Rattlesnakes weren’t the only poisonous denizens of the desert recorded in the petroglyphs of Three Rivers. There were also spiders and scorpions.  On the more benign side of the equation, there were numerous rock art lizards.

Spider petroglyph at Three Rivers Petroglyph site.

I think this large, scary bug is probably a spider.

Scorpion petroglyph at Three Rivers Petroglyph site.

My money would be on a scorpion here. Check out the rounded end of his tail and the two pincher claws up front.

A number of petroglyphs at Three Rivers Petroglyph site in New Mexico.

This is where we found the scorpion. I suspect that his modern-day cousins are lurking in the rocks surrounding him.

Lizards are considered much more benign than snakes, spiders and scorpions. For example, my eight year old grandson Ethan caught several during his recent visit.

Lizards are considered much more benign than snakes, spiders and scorpions. For example, my eight year old grandson Ethan caught several during his recent visit. He was only chomped on a couple of times.

A petroglyph lizard foud at the Three Rivers Petroglyph Site.

Pregnant petroglyph lizard?

Petroglyph lizard at Three Rivers Petroglyph site in southern New Mexico

A well-fed petroglyph lizard?

This frog doesn’t belong here along with the reptiles and bugs but he absolutely had to go somewhere.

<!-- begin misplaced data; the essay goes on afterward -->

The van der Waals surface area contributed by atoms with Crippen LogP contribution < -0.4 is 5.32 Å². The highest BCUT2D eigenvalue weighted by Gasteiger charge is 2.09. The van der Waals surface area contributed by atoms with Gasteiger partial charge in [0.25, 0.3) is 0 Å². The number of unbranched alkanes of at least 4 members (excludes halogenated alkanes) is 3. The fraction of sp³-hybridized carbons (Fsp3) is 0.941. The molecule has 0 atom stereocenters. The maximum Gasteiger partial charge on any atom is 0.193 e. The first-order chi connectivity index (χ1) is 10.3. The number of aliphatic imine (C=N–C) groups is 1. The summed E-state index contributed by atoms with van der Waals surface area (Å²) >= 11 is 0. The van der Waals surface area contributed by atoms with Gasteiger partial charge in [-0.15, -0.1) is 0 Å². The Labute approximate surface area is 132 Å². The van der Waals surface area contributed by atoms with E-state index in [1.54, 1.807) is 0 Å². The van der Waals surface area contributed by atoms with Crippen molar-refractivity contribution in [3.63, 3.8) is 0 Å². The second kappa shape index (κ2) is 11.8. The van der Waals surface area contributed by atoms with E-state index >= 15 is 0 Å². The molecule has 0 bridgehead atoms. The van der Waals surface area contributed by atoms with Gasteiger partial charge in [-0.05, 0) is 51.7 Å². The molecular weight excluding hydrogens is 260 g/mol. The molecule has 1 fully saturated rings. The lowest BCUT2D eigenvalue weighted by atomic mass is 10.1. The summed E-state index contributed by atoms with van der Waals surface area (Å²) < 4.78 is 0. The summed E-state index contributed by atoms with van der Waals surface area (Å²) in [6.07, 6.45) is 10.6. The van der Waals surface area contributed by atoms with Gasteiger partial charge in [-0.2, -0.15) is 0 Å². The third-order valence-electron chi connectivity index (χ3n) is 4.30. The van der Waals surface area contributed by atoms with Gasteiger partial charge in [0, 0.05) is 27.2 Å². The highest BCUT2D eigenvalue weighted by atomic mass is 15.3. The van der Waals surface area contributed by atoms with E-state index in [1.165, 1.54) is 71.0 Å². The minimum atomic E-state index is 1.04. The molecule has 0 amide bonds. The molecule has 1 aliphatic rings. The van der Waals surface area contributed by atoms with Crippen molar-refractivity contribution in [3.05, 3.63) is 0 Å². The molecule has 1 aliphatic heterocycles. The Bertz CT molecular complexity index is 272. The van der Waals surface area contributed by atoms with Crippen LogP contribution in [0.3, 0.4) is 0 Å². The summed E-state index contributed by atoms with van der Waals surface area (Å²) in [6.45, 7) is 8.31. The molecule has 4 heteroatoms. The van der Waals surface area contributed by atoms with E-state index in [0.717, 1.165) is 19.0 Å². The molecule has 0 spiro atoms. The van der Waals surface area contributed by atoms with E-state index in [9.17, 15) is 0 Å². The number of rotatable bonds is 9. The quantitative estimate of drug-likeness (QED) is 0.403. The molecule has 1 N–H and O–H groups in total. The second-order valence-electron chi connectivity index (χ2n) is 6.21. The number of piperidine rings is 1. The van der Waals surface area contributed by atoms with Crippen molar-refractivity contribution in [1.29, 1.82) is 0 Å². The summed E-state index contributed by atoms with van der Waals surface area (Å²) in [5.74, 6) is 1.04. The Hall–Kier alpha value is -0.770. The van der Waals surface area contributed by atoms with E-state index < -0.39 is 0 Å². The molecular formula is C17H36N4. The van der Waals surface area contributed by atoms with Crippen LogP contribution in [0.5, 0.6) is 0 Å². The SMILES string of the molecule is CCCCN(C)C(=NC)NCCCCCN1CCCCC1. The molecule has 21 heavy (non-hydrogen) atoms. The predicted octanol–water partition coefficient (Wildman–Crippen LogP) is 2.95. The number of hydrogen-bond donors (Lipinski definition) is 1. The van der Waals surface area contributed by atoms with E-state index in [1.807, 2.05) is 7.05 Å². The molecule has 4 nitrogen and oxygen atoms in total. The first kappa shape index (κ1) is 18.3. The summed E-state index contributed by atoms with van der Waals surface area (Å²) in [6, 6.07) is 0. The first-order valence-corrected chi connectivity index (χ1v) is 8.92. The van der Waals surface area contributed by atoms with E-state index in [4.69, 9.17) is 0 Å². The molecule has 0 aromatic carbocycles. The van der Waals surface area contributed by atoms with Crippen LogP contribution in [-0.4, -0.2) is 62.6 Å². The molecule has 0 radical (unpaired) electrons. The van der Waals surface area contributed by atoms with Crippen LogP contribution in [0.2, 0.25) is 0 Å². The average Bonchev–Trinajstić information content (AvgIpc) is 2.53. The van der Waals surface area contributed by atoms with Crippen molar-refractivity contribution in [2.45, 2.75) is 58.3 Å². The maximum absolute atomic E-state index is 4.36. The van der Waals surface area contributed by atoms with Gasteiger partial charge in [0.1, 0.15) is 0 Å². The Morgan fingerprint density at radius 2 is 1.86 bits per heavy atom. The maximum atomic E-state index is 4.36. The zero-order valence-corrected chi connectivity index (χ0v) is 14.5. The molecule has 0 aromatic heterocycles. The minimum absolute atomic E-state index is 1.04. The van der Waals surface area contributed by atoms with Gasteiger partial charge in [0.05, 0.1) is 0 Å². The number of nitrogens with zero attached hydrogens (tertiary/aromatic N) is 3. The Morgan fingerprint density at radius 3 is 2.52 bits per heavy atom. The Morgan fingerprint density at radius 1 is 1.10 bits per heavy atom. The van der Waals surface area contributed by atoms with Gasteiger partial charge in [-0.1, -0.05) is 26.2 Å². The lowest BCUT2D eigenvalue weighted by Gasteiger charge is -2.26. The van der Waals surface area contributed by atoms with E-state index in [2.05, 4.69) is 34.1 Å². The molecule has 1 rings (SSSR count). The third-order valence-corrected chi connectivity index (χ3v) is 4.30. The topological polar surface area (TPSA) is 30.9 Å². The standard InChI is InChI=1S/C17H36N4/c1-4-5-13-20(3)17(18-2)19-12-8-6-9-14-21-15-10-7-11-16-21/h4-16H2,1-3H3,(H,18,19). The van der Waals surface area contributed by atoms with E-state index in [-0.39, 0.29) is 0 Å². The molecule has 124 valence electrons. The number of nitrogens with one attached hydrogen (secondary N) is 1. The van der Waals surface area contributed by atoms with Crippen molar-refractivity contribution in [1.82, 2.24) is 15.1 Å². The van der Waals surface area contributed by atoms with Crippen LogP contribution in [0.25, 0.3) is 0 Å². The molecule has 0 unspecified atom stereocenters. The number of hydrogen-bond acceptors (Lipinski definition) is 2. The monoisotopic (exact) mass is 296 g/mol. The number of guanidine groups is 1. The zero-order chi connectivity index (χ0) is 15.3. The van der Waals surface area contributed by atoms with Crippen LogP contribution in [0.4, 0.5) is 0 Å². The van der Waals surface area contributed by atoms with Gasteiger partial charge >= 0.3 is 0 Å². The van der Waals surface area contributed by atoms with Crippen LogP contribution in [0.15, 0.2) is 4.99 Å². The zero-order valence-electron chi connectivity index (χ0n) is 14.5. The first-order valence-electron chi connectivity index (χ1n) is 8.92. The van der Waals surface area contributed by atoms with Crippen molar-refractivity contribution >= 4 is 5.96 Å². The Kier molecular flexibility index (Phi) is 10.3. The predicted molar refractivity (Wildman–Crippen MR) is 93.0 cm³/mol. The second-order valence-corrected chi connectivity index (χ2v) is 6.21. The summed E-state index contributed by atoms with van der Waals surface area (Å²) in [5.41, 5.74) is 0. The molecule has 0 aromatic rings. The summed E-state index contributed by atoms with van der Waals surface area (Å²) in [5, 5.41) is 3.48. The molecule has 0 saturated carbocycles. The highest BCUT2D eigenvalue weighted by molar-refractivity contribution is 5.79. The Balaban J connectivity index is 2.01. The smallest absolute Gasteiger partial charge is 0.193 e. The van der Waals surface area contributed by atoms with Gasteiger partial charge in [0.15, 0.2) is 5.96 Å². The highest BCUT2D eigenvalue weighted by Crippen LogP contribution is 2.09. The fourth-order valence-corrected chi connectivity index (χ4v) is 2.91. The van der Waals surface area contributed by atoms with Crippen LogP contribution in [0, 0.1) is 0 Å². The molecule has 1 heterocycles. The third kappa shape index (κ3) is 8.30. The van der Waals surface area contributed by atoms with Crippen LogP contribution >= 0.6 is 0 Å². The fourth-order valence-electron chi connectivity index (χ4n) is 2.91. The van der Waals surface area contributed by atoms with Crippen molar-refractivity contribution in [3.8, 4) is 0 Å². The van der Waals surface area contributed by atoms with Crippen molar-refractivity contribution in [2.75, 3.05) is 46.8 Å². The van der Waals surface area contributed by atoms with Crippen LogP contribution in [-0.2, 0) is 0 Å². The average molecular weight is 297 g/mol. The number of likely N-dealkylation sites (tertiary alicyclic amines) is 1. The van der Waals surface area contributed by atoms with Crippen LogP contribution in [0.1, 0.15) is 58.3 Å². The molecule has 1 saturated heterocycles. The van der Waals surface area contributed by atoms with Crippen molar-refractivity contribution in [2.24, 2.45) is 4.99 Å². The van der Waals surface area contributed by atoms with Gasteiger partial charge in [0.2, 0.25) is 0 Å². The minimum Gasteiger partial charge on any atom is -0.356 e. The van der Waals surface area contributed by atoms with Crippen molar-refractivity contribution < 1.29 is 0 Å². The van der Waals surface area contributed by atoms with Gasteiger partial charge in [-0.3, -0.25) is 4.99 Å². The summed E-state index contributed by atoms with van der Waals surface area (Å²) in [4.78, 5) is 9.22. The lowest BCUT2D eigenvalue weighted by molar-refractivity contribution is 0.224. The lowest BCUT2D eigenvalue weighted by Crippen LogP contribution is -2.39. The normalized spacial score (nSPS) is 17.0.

Frog petroglyph at Three Rivers Petroglyph site.

Gotta love this guy.

NEXT BLOG: Patterns in the rock. We will look at some of the many geometric patterns found among the petroglyphs and guess at their meaning.

11 comments on “The Slithery Serpents of the Three Rivers Petroglyph Site

    • Thanks Terri. I am going to be sorry to leave this series since it allows me to dabble in one of my favorite hobbies. But soon Peg and I will hit the road for Alaska… not a bad substitute. Plus I will be able to work in a blog on totem poles, the First nation answer to petroglyphs. (grin) –Curt

  1. The spider and scorpion were immediately recognizable – not much question about them. Annie Dillard once said, “The lover can see, and the knowledgeable”. Whether the folks who created those glyphs loved the spider and scorpion is debatable, but there’s no question they knew them.